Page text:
We all know that dog years aren't really the same as human years. We've all heard that one dog year is equivalent to seven human years, but this isn't actually accurate. It's true that dogs age more quickly, but each dog year doesn't equal seven human years. Aging in dogs slows down when they reach adulthood, and not all dogs age at the same rate.
Thus, we've been hearing a myth for a long time. However, it still makes sense to ask—does one human year feel like multiple years to dogs?
It's likely that the answer is yes. A study has found that body mass and metabolic rate determine how different animals experience time. Smaller animals actually experience time as if the world were in slow motion. Thus, smaller animals are able to take in more information than animals bigger than they are.
Pretend that you have the ability to dodge bullets. A bad guy stands in front of you and shoots at you. You see the bullet leave the gun and watch it soar towards you. You step aside as it coasts closer. The bullet glides past you and hits the wall behind you instead of your chest. That's kind of how lighter and smaller animals with fast metabolisms perceive the world.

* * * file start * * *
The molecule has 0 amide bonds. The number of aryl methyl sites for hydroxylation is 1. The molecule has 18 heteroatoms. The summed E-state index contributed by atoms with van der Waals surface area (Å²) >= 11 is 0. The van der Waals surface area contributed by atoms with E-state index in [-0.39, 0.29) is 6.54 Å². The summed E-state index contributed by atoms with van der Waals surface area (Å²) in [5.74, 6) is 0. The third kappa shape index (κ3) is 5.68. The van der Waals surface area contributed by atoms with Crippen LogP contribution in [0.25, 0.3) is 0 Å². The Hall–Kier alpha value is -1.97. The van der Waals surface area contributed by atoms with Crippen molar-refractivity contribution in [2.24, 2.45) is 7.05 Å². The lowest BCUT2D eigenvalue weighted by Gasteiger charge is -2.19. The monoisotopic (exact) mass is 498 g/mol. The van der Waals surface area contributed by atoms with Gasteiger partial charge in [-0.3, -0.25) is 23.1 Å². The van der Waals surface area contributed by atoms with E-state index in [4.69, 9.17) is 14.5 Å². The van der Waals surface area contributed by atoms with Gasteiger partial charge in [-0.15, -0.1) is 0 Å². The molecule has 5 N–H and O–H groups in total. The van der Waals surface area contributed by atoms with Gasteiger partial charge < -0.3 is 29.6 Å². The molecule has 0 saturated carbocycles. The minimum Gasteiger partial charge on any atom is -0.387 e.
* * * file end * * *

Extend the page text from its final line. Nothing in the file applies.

Animals perceive the passage of time based on how quickly their nervous system processes information. This is an important survival tool that can spell the difference between life and death. After all, if you meet a predator that moves fast, you'll have a better chance of escaping if you can process more information in an instant.
A team of researchers showed animals a quickly flashing light to test how they perceive time. Interestingly, if the flashing is quick enough, some animals and we humans as well will perceive that the light isn't flashing. In other words, we'd see it as just a continuous, unblinking light. Researchers tested the highest frequency at which the animals can perceive the flashing by analyzing the animals' behavior or brain activity. They found that things unfold more slowly to animals that can still perceive the flashing of the light at higher frequencies.
Dog years, bird years, lizard years—these are all different from the way we humans perceive time. Bigger animals aren't able to perceive as many things as smaller animals, likely because it would be a waste of energy for them. For example, a bird of prey like a hawk or an eagle would definitely benefit from perceiving time more slowly. However, large animals like elephants or whales don't need this same ability. It all boils down to how these different nervous systems and physiology interact with the animal's environment to conserve energy.
The researchers say that though their study focused on vertebrates, they also studied other animals like flies and deep-sea creatures. Flies, for example, are four times faster on the uptake than humans. No word on how dogs specifically perceive time, but we can assume that dog years are somewhat richer in information than human years.
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